Discussion in 'Windows Desktop Systems' started by ming, Jul 4, 2007.
What do you think is safer?
As far as just online shopping and banking are concerned, there really isn't much of a difference, since IE 7 on XP includes the same anti-phishing features as IE 7 in Vista. And if you use Firefox or Opera, they're obviously identical on both OS versions.
With that said, Vista is more resistant to malware because of the multiple lines of defense built into the system, so it would be harder (but not impossible) for a password-stealing keylogger/trojan, for example, to install itself on the system without some sort of user intervention. In that sense, the system, in general, would be more secure.
There's a pretty good rundown of the new safety/security features in Vista on Wikipedia, if you're interested:
Would you go to the extent to say you'd shop and bank online with Vista without the need to use 3rd party Personal Firewalls and Anti Malware products installed?
I'm just a bit wary of the online security of this new OS. I like the system very much, but not 100% confident at this moment in time.
Should be fine, I echo much of NetRyder's assessment. Proceed.
Yea, this is the OS I want to be doing online banking with: http://news.softpedia.com/news/Forg...s-Harvest-User-Data-for-Microsoft-58752.shtml
128bit and 256bit encryption would take a huge cluser thousands of years to crack. Any browser that supports them is safe. Human error is the problem.
Been using it since November of 2006 and haven't found any causes for concern in those areas.
I personally run without a realtime antivirus monitor and third-party firewall, but if you'd like the additional peace of mind, there's a Vista-compatible version of AVS which is free and based on the excellent Kaspersky scanning engine.
Good to know that its not a big deal they are data mining you.
If it makes my experience better and saves me time, I don't care.
Plug in a new device and it contacts Windows Update in order to automatically find a driver. Great. If it finds something, that means I don't have to search for, download and install it myself. Time saved.
Play some media and it tries to automatically find missing codecs or track metadata. Great. If it works, that means I don't have to go hunting for codecs, or manually tag all my music. Time saved.
Pretty much everything else - CEIP, control panel searches, product registration, etc - is opt-in. The user explicitly has to give his/her consent before any of this data is collected or transmitted. Even the report you linked to acknowledges that.
Besides, I fail to understand how this has anything to do with online shopping or banking in Vista. It's not like IE is harvesting your bank account numbers (or any personally identifiable information for that matter) and transmitting them to BillG's inbox. In fact, I'm pretty sure nobody at Microsoft cares about what you ate for lunch today, or how much porn you have stashed on your disk.
"It's not like IE is harvesting your bank account numbers (or any personally identifiable information for that matter) and transmitting them to BillG's inbox."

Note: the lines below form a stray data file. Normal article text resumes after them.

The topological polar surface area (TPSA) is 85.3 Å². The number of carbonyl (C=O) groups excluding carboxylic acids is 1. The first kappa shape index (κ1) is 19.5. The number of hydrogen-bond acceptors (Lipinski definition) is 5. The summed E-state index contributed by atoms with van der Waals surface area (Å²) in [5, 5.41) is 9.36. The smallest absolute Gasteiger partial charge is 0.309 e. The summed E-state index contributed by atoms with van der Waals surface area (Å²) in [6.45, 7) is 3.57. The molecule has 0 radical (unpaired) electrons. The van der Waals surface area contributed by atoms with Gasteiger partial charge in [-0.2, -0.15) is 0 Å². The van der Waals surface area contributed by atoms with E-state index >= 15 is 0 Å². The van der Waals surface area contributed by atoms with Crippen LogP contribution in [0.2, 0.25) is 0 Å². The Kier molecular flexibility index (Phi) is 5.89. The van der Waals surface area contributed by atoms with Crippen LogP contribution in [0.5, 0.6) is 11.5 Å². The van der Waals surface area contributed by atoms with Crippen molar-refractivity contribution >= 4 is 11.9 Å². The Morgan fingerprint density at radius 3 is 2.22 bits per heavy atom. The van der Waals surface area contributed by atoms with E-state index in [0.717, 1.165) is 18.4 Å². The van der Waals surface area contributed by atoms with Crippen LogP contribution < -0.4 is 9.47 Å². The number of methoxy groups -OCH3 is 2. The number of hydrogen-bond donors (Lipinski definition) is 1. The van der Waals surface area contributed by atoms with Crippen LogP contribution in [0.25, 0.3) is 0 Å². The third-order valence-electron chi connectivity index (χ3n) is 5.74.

You have no idea what information they are sending.
And you do? Care to enlighten us with some proof?
I have no idea either, but I also have absolutely no reason to trust Microsoft.
So the OS is admittedly transmitting user data back to its servers and you fail to see how this would be related to online shopping security??? Being naive would be so much more enjoyable I guess.
So quick to blame Microsoft. Do you feel the same way about other operating systems? Just curious. I would assume you "have absolutely no reason to trust" them either?
I'd definitely say that Online shopping is secure through both.
I mean whenever I buy something online, i never think twice about someone stealing my info.
You keep mentioning this so-called "user data" that's supposedly being transmitted back, but you can't bring up proof when you're asked to do so. Honestly, that doesn't do much for your credibility.
I'm not being naive; unlike you, I just don't have random trust issues in cases where there's no clear proof of privacy violations. You might want to try taking that tinfoil hat off once in a while.
I used to think MS gathered "user data" back in the days, not anymore though... now I just think the CIA does it. Hope I've not just been flagged by them for mentioning their name. tee hee.
j79zlr: so if you're worried about what that article states.... then i guess you don't play World of Warcraft either? their EULA/Terms of Service say the exact same thing.
Did anyone read the news about how some 31yo woman got arrested who tried to meet up with a 17yo in the US? They met each other through WoW. I don't know the full details.
some people need to get a grip on reality.
Some need to tone down the Microsoft criticism. This is not a bash your favourite target thread.
I can view the source code on Linux or BSD. Not that I would actually sit their and read through it but others have and do, and I guarantee if there was some strange sockets being created and transferring data, it would be found and exposed. There is a layer of transparency there.
Nope, absolutely not.
Look, I spent a few years removing spyware from a lot of computers. The EULA in those programs look a lot like the Vista EULA. They say the information is not personally identifiable yet they also state that "Microsoft may disclose personal information about you if required to do so by law or in the good faith belief that such action is necessary..." well if it is not personally identifiable then how can they do that?
Microsoft has done illegal activities in the past and been convicted of them in a court of law. Do you give trust to known criminals?